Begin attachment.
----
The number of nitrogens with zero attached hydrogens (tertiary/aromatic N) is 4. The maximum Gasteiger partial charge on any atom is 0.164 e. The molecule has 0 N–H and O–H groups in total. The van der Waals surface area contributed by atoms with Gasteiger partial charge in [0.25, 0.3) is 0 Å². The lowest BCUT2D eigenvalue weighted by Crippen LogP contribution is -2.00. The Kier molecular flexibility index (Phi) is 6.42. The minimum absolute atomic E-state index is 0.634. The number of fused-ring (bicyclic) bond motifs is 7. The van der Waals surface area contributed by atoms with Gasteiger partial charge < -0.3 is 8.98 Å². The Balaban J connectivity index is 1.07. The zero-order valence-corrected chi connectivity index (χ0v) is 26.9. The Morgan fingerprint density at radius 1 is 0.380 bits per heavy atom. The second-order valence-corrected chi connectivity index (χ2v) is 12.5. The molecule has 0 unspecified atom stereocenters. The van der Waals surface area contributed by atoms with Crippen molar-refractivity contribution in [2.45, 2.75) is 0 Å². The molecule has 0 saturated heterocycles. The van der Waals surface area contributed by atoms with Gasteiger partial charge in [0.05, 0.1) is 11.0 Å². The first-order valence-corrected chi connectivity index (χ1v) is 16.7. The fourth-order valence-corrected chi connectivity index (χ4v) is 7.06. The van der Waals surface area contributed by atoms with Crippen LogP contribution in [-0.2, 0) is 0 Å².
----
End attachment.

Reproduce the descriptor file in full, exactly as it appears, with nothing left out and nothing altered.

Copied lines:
The number of nitrogens with zero attached hydrogens (tertiary/aromatic N) is 4. The maximum Gasteiger partial charge on any atom is 0.164 e. The molecule has 0 N–H and O–H groups in total. The van der Waals surface area contributed by atoms with Gasteiger partial charge in [0.25, 0.3) is 0 Å². The lowest BCUT2D eigenvalue weighted by Crippen LogP contribution is -2.00. The Kier molecular flexibility index (Phi) is 6.42. The minimum absolute atomic E-state index is 0.634. The number of fused-ring (bicyclic) bond motifs is 7. The van der Waals surface area contributed by atoms with Gasteiger partial charge < -0.3 is 8.98 Å². The Balaban J connectivity index is 1.07. The zero-order valence-corrected chi connectivity index (χ0v) is 26.9. The Morgan fingerprint density at radius 1 is 0.380 bits per heavy atom. The second-order valence-corrected chi connectivity index (χ2v) is 12.5. The molecule has 0 unspecified atom stereocenters. The van der Waals surface area contributed by atoms with Crippen molar-refractivity contribution in [2.45, 2.75) is 0 Å². The molecule has 0 saturated heterocycles. The van der Waals surface area contributed by atoms with Gasteiger partial charge in [0.05, 0.1) is 11.0 Å². The first-order valence-corrected chi connectivity index (χ1v) is 16.7. The fourth-order valence-corrected chi connectivity index (χ4v) is 7.06. The van der Waals surface area contributed by atoms with Crippen LogP contribution in [-0.2, 0) is 0 Å².